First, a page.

Cancer is the universal term for a set of related diseases. There are different kinds of this illness, affecting different parts of the body in a variety of ways. More than one hundred kinds of this disease are known today, all of which starting with the uncontrolled growth of abnormal cells.
Normal cells differ from cancer cells in a way where the former grow, divide and die in an orderly manner while the latter continue to develop and form new, atypical cells that the body does not need. These abnormal cells do not die like they would if they were normal. Furthermore, these cells invade and grow into other tissues.
But how do these cells occur? Every cell in our body has deoxyribonucleic acid (DNA) that directs its actions. Damaged DNA is either repaired or killed if the cell is normal. Thus, when changes to the DNA of a normal cell arise and this cell’s DNA is damaged, it can neither be repaired nor killed. The faulty DNA proliferates and may even be passed on from parents to their children.
This disease may be caused by internal, external and lifestyle factors, or a combination of these acting together or in sequence. External factors include tobacco use, infectious organisms, and sun or ultraviolet (UV) exposure. Tobacco smoking damages the air sacs in the lungs, as well as the airways.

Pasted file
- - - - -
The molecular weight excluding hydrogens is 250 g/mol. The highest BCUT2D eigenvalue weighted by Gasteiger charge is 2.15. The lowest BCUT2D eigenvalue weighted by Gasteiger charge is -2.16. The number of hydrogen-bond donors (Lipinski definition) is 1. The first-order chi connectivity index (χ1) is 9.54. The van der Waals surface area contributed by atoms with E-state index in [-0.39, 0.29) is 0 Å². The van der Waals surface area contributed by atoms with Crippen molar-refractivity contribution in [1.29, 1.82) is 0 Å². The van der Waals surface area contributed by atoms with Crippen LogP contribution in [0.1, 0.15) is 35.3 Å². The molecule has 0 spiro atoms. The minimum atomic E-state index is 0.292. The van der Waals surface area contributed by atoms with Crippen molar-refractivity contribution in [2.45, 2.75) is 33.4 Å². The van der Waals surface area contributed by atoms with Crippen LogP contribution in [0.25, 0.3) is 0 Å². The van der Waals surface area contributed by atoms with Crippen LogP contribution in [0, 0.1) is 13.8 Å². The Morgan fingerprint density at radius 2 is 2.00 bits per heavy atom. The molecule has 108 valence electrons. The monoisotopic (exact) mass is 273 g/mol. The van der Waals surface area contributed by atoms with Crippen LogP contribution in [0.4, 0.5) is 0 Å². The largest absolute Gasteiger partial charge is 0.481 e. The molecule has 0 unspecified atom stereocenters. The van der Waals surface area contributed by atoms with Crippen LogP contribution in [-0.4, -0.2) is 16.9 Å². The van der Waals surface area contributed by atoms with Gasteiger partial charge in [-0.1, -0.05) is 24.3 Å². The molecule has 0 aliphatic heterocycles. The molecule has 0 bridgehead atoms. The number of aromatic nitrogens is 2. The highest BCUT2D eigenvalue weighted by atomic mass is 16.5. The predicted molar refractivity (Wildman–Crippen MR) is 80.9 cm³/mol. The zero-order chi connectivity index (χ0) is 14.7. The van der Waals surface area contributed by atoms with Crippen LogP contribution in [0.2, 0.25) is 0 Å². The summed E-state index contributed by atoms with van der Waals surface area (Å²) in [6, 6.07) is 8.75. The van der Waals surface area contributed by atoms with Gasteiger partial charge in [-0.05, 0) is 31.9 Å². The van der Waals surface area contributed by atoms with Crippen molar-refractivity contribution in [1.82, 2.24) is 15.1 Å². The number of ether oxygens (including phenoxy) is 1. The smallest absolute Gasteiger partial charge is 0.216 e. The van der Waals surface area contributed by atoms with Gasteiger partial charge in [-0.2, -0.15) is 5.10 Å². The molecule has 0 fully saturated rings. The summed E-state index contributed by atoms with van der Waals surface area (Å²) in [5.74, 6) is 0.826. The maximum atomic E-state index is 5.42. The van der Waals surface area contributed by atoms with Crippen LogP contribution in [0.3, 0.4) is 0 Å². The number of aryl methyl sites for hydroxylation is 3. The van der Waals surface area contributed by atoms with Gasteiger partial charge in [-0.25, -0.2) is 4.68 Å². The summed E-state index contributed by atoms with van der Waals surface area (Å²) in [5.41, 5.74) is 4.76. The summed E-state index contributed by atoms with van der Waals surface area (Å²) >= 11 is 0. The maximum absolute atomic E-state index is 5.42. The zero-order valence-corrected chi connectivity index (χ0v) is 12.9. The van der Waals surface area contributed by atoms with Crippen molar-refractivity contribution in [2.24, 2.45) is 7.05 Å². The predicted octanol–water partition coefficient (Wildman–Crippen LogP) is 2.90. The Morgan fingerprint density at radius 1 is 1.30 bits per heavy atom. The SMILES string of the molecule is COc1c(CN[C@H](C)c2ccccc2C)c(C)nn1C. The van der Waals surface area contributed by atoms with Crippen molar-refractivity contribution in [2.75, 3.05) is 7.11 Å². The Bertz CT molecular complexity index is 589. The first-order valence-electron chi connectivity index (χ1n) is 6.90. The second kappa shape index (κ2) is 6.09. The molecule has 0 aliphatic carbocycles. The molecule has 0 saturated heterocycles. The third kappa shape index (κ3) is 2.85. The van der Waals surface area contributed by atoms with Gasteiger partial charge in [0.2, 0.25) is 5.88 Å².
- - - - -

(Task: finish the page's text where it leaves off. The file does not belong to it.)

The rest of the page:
On the other hand, most skin cancers are a direct consequence of UV exposure, which may be through the sun or man-made sources like indoor tanning, welding and metal work and phototherapy.
On another note, research has proven that unhealthy diet and physical inactivity combined increases a person’s risk for developing cancer. In the United States, about one-third of deaths due to cancers are related to their lifestyle. Fortunately, it can be prevented by adopting a healthy diet and exercising daily.
Finally, a number of cancers run in certain families. Science has shown that it takes more than one gene mutation in a cell for the disease to occur. When a person inherited an atypical copy of a gene, it is easier and faster for more mutations to happen and become a malignancy. Genetics is one of the factors why some people have cancer earlier in life.
Interestingly, the earliest description of cancer, dating back to 1600 BC, says, “There is no treatment.” It was found in Edwin Smith Papyrus and illustrates what seems to be of the breast. Today, there are many known treatments to this disease including chemotherapy, radiation, surgery, and different therapies such as hormone, immune, and targeted.
The treatment depends on the type and stage of the disease of the patient and potential side effects. Some need only one while most need a combination of treatments. Nowadays, clinical trials are becoming a popular option as well. These are research studies that involve people in order to understand what and how the disease can be treated.